Friday, April 20, 2007
My pastor is way-cool -- for a Cubs fan
“Dave, body of Christ, given for you. And don’t forget about the draft at 3:30 today.”
“Amen, Pastor. And I’ll be there.”
It’s safe to say that the liturgy from last week’s Holy Communion was amended slightly. But how cool is my pastor?
I knew Pastor Paul was an inspirational speaker and mentor before we formally joined our church three years ago. What I didn’t know was that he’s a huge baseball fan – which only makes him more inspirational in my household.
He’s a Cubs fan, but that’s OK because it’s not like Cubbies are ever a threat in our Mets-centric world. And clearly, the team isn’t favored from above because we pray for it each week and, well, it’s still the Cubs.
And Pastor Paul always has my back – sometimes a little too aggressively. Last year I was pitching in a coed softball game and I heard a voice riding the umpire something fierce.
The Man in Blue shot me a look that said, “You’d better quiet that guy down or I’m going to squeeze this strike zone so much that it’s narrower than the ball.”
I looked over and it was Pastor Paul, standing behind the backstop, arguing balls and strikes.
So I confess it was more out of loyalty than anything else that I joined a fantasy baseball league he founded last year.
Before you start mocking, there are some things you need to know. I’m a reformed rotisserie guy.
I was big into rotisserie baseball back in 1987 when it was actually cool. And I got a sense that it was important to maintain the activity when I was hired at the Flint Journal three years later.
I made this observation after a fair part of the job interview consisted of rotisserie questions. I like to think that my clips were so strong that the editors had already decided to hire me and were just filling time. But that’s probably not the case.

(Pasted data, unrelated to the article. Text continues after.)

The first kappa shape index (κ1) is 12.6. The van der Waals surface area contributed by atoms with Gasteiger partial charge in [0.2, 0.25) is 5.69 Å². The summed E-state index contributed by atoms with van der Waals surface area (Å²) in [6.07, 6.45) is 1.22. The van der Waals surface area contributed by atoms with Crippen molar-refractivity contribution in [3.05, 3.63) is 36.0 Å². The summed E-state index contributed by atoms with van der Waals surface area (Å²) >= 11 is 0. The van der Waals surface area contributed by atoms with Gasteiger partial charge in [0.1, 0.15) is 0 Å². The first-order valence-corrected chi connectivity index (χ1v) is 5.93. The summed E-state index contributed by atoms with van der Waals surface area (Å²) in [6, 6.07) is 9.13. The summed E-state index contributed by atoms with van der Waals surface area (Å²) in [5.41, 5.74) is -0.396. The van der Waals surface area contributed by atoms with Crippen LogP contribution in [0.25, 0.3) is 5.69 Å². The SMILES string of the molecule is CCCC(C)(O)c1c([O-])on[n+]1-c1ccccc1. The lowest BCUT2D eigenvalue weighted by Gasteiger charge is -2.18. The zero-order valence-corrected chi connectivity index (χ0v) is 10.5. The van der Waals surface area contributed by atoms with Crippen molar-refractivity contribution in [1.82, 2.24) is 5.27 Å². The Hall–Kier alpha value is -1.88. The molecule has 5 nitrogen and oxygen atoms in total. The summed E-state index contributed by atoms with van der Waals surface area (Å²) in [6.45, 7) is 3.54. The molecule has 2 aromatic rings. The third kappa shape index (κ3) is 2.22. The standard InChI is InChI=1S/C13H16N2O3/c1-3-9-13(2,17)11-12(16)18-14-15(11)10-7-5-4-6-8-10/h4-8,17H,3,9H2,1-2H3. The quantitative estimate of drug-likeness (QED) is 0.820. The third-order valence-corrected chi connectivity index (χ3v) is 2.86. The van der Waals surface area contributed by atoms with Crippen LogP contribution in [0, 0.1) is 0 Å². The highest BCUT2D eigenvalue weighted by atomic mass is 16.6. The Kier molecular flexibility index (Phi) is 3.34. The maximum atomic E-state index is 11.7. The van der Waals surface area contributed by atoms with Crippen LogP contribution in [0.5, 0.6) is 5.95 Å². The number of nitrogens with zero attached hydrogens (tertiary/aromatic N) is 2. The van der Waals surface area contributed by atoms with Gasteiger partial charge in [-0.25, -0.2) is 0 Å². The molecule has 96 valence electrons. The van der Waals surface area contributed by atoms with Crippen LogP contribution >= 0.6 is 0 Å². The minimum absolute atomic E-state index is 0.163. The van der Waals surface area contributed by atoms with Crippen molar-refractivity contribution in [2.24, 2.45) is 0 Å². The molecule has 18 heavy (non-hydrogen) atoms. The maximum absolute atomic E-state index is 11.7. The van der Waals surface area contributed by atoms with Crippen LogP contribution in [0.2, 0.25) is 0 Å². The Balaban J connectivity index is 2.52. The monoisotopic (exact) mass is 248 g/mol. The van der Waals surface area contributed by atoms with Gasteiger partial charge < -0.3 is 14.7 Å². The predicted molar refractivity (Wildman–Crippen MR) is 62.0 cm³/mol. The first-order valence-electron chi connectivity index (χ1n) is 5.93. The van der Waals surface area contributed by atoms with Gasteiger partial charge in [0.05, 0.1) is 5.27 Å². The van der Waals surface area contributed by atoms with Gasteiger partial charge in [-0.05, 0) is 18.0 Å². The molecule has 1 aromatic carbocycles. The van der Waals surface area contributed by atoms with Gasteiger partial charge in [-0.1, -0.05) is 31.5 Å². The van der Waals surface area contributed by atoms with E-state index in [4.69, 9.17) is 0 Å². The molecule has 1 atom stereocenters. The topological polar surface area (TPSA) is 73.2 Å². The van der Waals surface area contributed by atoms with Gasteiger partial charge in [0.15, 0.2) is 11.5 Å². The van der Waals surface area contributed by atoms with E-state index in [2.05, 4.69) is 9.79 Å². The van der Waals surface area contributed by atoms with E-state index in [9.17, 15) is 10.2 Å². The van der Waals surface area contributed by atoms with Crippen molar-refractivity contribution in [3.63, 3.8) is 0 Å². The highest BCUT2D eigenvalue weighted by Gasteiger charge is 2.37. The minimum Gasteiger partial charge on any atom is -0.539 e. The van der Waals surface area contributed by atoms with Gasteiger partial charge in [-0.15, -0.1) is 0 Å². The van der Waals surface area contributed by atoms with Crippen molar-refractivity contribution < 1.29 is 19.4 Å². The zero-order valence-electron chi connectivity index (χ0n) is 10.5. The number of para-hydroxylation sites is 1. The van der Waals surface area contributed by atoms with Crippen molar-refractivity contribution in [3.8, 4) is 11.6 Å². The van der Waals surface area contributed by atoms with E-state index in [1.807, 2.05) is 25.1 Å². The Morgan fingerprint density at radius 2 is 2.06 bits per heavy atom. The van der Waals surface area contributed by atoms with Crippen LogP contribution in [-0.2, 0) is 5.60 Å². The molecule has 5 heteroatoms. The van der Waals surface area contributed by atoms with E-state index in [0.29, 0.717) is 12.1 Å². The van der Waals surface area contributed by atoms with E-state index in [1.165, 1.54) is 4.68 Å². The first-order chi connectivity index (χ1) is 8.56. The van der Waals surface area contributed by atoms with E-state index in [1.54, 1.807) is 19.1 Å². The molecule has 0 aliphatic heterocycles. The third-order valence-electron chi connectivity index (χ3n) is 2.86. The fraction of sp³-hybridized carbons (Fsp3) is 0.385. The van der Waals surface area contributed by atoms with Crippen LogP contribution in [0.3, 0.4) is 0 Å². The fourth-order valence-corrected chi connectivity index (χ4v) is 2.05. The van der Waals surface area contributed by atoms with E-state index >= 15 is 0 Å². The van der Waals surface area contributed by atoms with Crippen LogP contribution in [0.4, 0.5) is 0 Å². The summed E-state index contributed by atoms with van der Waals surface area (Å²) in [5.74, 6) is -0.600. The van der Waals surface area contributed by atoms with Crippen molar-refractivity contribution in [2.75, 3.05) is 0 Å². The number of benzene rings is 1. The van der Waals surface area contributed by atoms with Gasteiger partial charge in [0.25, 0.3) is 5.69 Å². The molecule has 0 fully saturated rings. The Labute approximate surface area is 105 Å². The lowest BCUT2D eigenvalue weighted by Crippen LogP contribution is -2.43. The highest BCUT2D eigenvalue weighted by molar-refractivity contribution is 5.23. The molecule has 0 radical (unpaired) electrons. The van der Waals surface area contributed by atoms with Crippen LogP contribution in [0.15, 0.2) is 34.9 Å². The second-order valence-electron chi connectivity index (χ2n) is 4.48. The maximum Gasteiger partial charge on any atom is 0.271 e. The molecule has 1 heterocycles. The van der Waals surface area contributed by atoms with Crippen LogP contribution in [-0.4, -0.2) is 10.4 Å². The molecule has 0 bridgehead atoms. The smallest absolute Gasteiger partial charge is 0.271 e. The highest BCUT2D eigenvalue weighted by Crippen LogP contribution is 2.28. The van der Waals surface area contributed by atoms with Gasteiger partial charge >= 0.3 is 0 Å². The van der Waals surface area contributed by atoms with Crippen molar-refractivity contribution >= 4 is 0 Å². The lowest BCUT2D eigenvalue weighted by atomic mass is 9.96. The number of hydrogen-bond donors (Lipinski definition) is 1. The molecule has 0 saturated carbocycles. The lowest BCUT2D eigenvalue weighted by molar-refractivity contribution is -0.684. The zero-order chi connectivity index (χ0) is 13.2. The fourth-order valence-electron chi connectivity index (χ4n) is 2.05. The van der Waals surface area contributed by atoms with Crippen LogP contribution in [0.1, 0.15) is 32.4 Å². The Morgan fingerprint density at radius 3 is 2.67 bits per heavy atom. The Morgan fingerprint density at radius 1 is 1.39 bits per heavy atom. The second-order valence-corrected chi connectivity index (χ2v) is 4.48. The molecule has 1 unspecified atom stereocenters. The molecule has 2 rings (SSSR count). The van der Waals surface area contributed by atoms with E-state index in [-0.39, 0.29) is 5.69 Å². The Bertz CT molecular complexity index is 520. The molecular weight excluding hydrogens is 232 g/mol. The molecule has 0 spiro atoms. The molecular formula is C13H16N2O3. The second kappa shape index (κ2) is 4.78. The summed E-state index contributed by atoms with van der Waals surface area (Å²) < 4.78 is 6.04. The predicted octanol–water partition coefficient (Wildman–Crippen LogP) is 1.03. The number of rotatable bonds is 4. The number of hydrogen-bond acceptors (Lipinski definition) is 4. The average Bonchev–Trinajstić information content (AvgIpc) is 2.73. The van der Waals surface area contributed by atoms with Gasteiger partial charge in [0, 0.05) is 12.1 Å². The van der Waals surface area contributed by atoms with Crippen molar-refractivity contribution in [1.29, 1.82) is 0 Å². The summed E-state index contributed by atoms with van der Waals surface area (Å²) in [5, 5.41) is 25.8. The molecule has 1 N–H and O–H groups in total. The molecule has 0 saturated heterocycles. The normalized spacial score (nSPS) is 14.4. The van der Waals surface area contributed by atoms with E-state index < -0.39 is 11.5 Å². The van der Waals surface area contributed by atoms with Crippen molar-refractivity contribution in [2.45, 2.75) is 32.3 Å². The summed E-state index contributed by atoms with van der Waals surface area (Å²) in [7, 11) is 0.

And, as Will and I learned, the old-timers liked when newcomers joined the league – but weren’t as keen when we win it three years in a row. This led to some unpleasantness and there were some other assorted issues, and I swore off fantasy baseball forever.
But Pastor approached me last year, and he was so excited that I couldn’t turn him down.
It’s not your typical fantasy league. We draft players and assemble lineups and rotations, and a computer program simulates games using stats from the previous year.
This eliminates those “Is it wrong to cheer for my guy when he hits a homer against my real-life favorite team” debates.
The program also allows us to add two Hall-of-Famers, and uses an average of the player’s seven best seasons.
I went into this with a pretty simple strategy: Draft as many Mets as possible and absolutely no Yankees. Goodness knows that Yankee taint can ruin even a pretend team.
Naturally, my two Hall-of-Famers were Tom Seaver and Willie Mays. And I was able to snag Carlos Delgado, David Wright, Tom Glavine, Paul LoDuca, John Maine, Jose Valentin, Darren Oliver, Lastings Milledge and even Scott Kazmir (who I pretend is still a Met).
I did get stuck with one Skankee, Bobby Abreu, who was still a Phillie when I drafted him last year. I also have Jimmy Rollins just for the sheer irony of it all. Consider it reaching out the unchurched.
Now, I don’t want you to think that I belong to some strange church that puts baseball before everything else. Pastor Paul is as passionate about reaching out to the underprivileged as he is to the Cubs, and I’ve never seen a minister so skilled at reaching out to young people.
His lessons bring the Bible to life like no one I've ever seen, and he's been so encouraging as I try to work with our church's youth groups and share with the teens the wonderful things God as done in my life.
And I don’t know how he does it, but he somehow senses when I’m feeling down and knows just how to lift me up again.
Unless, of course, I’m on the mound and behind in the count and an oversensitive umpire is behind the plate.